Voila! The baby Radcliffe is finally an adult. Last we heard of him, he was already shedding clothes for a theatre production of Equus. In Harry Potter and the Order of the Phoenix, the fifth instalment of the omnipresent series, you can see him with a full boost of angst ,and-let's face it testosterone.
Potter's transformation is not subtle. In The Goblet of Fire he was still a callow, insecure wizard, looking outward for help. In The Order of the Phoenix, Harry is a teacher, a leader preparing for imminent vanguardism, whose biggest troubles are internal. New director David Yates has also given up the fanciful tricks and games of the previous instalments to focus squarely on JK Rowling's vivid political iconography.
With the magical thrills slashed down, a lot of fans will find this film to be less of a Harry Potter experience than they are used to, and pernickety moms will probably feel alienated as the Potter enterprise disconnects from its previous innocence and playfulness. But many others are perhaps ready for this darker, danker turn. After all, we are to believe that our young hero will vanquish authoritarianism and racism in the end.
Since the return of Lord Voldemort (Ralph Fiennes), the world of Harry Potter is troubled by increasing repression. Voldemort's army is on the move, as the wizard government attempts to extend its executive power. Terror is pervasive and, just like in the real world, has come to bite principles such as equality and liberty in the behind. Reminiscent of any of the insidious fascist regimes of the 20th century, 'disappearances' galore occur and ordinary people cling on to the status quo, apathetically looking away. Epitomising this trend is the toad-faced Dark Arts teacher Dolores Umbridge, a brutal, self-assured disciplinarian (played flawlessly by Imelda Staunton). Umbridge is the most formidable character in The Order of the Phoenix, all the more creepy for an uncanny resemblance to someone you know in real life.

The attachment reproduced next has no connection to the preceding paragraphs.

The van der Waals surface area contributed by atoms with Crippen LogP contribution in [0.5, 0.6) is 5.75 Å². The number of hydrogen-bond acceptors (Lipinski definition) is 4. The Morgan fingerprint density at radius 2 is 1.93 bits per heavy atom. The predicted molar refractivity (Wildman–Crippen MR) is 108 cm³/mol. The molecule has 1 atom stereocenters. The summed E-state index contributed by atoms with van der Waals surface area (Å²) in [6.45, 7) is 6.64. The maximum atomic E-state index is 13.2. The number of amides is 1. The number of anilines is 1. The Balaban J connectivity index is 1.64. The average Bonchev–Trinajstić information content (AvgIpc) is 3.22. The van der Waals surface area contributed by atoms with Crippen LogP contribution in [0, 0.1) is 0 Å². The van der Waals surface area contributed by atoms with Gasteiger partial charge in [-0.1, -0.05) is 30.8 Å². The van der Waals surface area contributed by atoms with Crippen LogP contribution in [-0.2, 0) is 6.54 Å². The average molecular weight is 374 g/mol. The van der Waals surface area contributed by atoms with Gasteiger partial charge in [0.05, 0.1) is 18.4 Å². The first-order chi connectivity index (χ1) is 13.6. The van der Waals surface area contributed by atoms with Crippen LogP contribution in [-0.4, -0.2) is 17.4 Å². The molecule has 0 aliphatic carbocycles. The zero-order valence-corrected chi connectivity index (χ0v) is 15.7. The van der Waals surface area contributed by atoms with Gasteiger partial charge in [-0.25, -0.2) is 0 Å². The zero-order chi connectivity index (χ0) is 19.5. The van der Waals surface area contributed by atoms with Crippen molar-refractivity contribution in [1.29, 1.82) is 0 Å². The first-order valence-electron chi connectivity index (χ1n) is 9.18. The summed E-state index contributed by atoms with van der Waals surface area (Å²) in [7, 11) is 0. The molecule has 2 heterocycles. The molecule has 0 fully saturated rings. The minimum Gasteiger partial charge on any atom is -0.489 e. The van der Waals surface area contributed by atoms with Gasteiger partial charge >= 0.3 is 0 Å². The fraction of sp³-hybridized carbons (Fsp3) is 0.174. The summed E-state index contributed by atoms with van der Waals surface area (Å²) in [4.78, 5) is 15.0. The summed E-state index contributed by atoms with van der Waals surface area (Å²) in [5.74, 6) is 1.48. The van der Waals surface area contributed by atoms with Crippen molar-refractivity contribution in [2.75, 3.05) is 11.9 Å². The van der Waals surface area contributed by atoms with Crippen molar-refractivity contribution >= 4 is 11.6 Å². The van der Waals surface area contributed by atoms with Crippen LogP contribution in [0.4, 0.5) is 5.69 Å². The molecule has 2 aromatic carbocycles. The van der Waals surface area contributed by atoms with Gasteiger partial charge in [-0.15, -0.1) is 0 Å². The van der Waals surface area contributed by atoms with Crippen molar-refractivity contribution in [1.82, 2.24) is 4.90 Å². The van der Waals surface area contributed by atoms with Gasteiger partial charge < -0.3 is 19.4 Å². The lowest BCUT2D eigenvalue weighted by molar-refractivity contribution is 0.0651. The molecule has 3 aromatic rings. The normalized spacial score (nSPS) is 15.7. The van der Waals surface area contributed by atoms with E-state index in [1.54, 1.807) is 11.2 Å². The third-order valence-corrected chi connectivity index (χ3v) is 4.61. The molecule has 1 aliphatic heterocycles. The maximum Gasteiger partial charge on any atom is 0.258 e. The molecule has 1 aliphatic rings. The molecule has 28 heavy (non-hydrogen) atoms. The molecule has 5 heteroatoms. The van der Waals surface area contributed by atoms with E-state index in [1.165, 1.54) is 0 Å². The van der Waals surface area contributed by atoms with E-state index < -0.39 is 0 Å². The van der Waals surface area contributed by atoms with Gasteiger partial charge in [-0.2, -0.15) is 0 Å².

Rowling's response to all this is a radical resistance. Harry and his friends' commitment to collective action and their talk about "fighting for a cause" form an irrefutably left-leaning venture. But leftists searching for cultural icons in this gargantuan Hollywood enterprise will have to be satisfied with the knowledge that while Harry and Dumbledore could stand up against hegemony, they are hardly revolutionaries.
David Yates deserves credit for being able to keep up with Rowling's prolific symbolism, and for not reducing them to simple binary formulas. In this regard, the choices he and screenplay adapter Michael Goldenberg made in truncating the book seem reasonable.
Unfortunately, the narration is patchy and omissions glaring. The shoddy treatments of the fatality of Sirius Black (Gary Oldman) and the predicament of Cho Chang (Katie Leung), for example, speak of a negligence that makes the movie experience feel stingy. Ron (Rupert Grint) and Hermione (Emma Watson) have barely anything to do. The new characters look compelling, but again are underdeveloped.
On the whole though, the picture manages to sustain the Harry Potter allure. And even if by itself The Order of the Phoenix isn't an outstanding piece of work, it does triumphantly pique one's interest about future instalments (and of course the final book coming out tomorrow).
Director: David Yates.
Cast: Daniel Radcliffe, Rupert Grint, Emma Watson, Imelda Staunton, Ralph Fiennes, Michael Gambon, Alan Rickman.
2007. PG-13. 138 min.